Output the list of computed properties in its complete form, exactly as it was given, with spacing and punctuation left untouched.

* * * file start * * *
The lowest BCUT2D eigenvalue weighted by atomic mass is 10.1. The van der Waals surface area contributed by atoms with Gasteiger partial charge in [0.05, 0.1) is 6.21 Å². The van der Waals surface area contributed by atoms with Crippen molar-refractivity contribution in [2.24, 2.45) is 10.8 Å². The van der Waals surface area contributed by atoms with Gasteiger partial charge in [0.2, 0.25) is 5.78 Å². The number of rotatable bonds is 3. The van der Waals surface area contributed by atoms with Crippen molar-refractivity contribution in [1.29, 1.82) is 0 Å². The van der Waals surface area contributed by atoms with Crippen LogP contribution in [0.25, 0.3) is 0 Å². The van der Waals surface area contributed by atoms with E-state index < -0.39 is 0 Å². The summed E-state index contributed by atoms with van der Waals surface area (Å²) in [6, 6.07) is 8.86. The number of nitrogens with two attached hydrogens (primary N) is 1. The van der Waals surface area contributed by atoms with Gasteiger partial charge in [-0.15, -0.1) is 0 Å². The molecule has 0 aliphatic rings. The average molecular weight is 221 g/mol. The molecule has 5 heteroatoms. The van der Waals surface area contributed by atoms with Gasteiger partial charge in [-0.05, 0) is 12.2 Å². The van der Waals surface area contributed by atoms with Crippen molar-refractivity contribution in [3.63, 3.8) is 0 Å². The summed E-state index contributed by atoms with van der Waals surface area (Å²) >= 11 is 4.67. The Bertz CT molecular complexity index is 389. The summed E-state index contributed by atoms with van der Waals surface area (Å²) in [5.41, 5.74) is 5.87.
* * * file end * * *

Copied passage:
The lowest BCUT2D eigenvalue weighted by atomic mass is 10.1. The van der Waals surface area contributed by atoms with Gasteiger partial charge in [0.05, 0.1) is 6.21 Å². The van der Waals surface area contributed by atoms with Crippen molar-refractivity contribution in [2.24, 2.45) is 10.8 Å². The van der Waals surface area contributed by atoms with Gasteiger partial charge in [0.2, 0.25) is 5.78 Å². The number of rotatable bonds is 3. The van der Waals surface area contributed by atoms with Crippen molar-refractivity contribution in [1.29, 1.82) is 0 Å². The van der Waals surface area contributed by atoms with Crippen LogP contribution in [0.25, 0.3) is 0 Å². The van der Waals surface area contributed by atoms with E-state index < -0.39 is 0 Å². The summed E-state index contributed by atoms with van der Waals surface area (Å²) in [6, 6.07) is 8.86. The number of nitrogens with two attached hydrogens (primary N) is 1. The van der Waals surface area contributed by atoms with Gasteiger partial charge in [-0.15, -0.1) is 0 Å². The molecule has 0 aliphatic rings. The average molecular weight is 221 g/mol. The molecule has 5 heteroatoms. The van der Waals surface area contributed by atoms with Gasteiger partial charge in [-0.05, 0) is 12.2 Å². The van der Waals surface area contributed by atoms with Crippen molar-refractivity contribution in [3.63, 3.8) is 0 Å². The summed E-state index contributed by atoms with van der Waals surface area (Å²) >= 11 is 4.67. The Bertz CT molecular complexity index is 389. The summed E-state index contributed by atoms with van der Waals surface area (Å²) in [5.41, 5.74) is 5.87.